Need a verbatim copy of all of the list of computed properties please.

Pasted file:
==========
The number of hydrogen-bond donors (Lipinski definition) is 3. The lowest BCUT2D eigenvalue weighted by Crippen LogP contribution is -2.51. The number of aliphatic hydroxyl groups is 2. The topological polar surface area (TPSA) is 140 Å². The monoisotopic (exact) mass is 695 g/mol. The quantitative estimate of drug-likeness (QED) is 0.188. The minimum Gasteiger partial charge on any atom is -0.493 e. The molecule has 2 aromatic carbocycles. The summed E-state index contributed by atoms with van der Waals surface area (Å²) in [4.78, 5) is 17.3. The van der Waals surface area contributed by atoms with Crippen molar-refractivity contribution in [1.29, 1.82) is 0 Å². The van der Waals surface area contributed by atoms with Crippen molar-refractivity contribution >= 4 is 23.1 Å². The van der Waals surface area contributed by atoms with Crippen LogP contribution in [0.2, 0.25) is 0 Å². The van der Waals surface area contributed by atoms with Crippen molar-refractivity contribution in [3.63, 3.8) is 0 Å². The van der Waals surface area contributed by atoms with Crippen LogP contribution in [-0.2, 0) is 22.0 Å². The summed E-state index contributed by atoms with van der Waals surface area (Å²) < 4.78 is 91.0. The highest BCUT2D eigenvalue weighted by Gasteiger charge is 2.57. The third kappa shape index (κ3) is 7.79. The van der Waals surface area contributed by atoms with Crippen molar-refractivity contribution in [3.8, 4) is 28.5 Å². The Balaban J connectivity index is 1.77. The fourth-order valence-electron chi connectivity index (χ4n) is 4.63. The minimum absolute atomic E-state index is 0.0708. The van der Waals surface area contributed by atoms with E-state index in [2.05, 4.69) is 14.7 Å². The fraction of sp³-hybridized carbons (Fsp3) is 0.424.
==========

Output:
The number of hydrogen-bond donors (Lipinski definition) is 3. The lowest BCUT2D eigenvalue weighted by Crippen LogP contribution is -2.51. The number of aliphatic hydroxyl groups is 2. The topological polar surface area (TPSA) is 140 Å². The monoisotopic (exact) mass is 695 g/mol. The quantitative estimate of drug-likeness (QED) is 0.188. The minimum Gasteiger partial charge on any atom is -0.493 e. The molecule has 2 aromatic carbocycles. The summed E-state index contributed by atoms with van der Waals surface area (Å²) in [4.78, 5) is 17.3. The van der Waals surface area contributed by atoms with Crippen molar-refractivity contribution in [1.29, 1.82) is 0 Å². The van der Waals surface area contributed by atoms with Crippen molar-refractivity contribution >= 4 is 23.1 Å². The van der Waals surface area contributed by atoms with Crippen LogP contribution in [0.2, 0.25) is 0 Å². The van der Waals surface area contributed by atoms with Crippen molar-refractivity contribution in [3.63, 3.8) is 0 Å². The van der Waals surface area contributed by atoms with Crippen LogP contribution in [-0.2, 0) is 22.0 Å². The summed E-state index contributed by atoms with van der Waals surface area (Å²) < 4.78 is 91.0. The highest BCUT2D eigenvalue weighted by Gasteiger charge is 2.57. The third kappa shape index (κ3) is 7.79. The van der Waals surface area contributed by atoms with Crippen molar-refractivity contribution in [3.8, 4) is 28.5 Å². The Balaban J connectivity index is 1.77. The fourth-order valence-electron chi connectivity index (χ4n) is 4.63. The minimum absolute atomic E-state index is 0.0708. The van der Waals surface area contributed by atoms with E-state index in [2.05, 4.69) is 14.7 Å². The fraction of sp³-hybridized carbons (Fsp3) is 0.424.